The Monks trained the younger dogs for search and rescue work by letting the younger dogs watch and learn from the older dogs.
The Swiss St. Bernard Club was founded in Basel on 15 March 1884. The St. Bernard was the very first breed entered into the Swiss Stud Book in 1884, and the breed standard was finally approved in 1888. Since then, the breed has been a Swiss national dog.
The dogs at the St Bernard hospice were working dogs that were smaller than today's show St Bernard's dogs. Originally about the size of a German Shepherd Dog. It makes sense that a little smaller dog would work better than a larger one. The St Bernard grew to the size of today's dog as kennel clubs and dog shows emphasized appearance over the dog's working ability.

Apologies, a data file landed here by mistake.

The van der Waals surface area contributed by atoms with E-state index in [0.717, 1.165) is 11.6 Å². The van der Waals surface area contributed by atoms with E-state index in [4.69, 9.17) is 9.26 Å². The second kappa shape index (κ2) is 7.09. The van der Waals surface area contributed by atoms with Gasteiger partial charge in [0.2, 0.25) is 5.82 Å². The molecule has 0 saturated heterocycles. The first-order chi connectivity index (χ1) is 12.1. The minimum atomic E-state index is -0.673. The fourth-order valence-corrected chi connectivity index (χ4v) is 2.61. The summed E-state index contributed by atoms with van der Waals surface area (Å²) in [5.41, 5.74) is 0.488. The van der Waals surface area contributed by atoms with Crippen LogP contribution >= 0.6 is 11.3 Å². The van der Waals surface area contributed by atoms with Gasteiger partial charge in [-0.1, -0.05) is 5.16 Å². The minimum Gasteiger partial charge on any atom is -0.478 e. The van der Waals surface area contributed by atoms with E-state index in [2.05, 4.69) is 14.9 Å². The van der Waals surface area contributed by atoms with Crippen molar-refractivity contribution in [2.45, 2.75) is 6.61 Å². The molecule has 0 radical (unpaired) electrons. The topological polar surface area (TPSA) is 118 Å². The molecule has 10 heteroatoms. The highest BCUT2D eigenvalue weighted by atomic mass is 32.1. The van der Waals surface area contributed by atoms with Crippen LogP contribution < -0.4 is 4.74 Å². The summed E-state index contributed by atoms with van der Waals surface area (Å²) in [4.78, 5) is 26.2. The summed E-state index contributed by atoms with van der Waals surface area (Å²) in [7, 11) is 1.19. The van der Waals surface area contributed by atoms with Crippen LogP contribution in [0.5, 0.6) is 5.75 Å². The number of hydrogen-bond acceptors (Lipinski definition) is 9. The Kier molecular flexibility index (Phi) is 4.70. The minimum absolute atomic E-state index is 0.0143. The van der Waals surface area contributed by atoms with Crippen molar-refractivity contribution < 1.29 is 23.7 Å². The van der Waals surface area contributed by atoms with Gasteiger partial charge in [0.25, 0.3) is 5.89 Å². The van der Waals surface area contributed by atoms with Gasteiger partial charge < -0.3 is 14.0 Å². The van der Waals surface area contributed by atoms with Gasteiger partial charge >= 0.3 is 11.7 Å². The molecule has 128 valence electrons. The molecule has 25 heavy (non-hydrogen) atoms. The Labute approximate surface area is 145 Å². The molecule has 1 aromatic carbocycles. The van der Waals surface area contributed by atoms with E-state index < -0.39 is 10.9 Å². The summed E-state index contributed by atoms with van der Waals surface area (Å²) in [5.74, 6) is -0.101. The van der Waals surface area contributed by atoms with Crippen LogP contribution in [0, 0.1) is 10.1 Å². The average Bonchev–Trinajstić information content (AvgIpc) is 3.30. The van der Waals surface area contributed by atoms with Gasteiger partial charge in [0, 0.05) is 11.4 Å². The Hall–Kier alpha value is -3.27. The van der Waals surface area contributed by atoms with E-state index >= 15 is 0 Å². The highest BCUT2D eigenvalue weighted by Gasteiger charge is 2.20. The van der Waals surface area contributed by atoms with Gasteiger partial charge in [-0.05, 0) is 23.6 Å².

The Tibetan Mastiff is one of the oldest breeds, they are considered to be the first ancestor of the other mastiff breeds in the world. In 2008, a mitogenome study concluded that 12 dog breeds studied appeared to have diverged from the gray wolf 42,000 years ago, the Tibetan Mastiff lineage diverged earlier at 58,000 years ago. He is one of the oldest known breeds. He is originally from Tibet where it worked as a guardian breed who either traveled with nomadic herdsmen, watching over their flocks, or served as the protector of villages and monasteries. Travelers often wrote of the dogs’ ferocity, which was encouraged by the inhabitants. Theare are Chinese documents dating to 1121 BC that talk about the ferocity of Tibetan guard dogs. However, they weren’t introduced to the U.S until 1970.English Mastiffs are a large working breed that are literally thousands of years old. This is of course skeptical, but there is evidence depicting them going back as far as 6 thousand years ago. They were bred by gamekeepers for strength, size and speed using a cross of the tough, heavy and aggressive Bulldog of the 19th century with the large, strong, less aggressive Mastiff. They were used in “baiting sports” to kill bulls and bears, many times in the arena. Fortunately, this was put to an end in Britain in the 1830’s.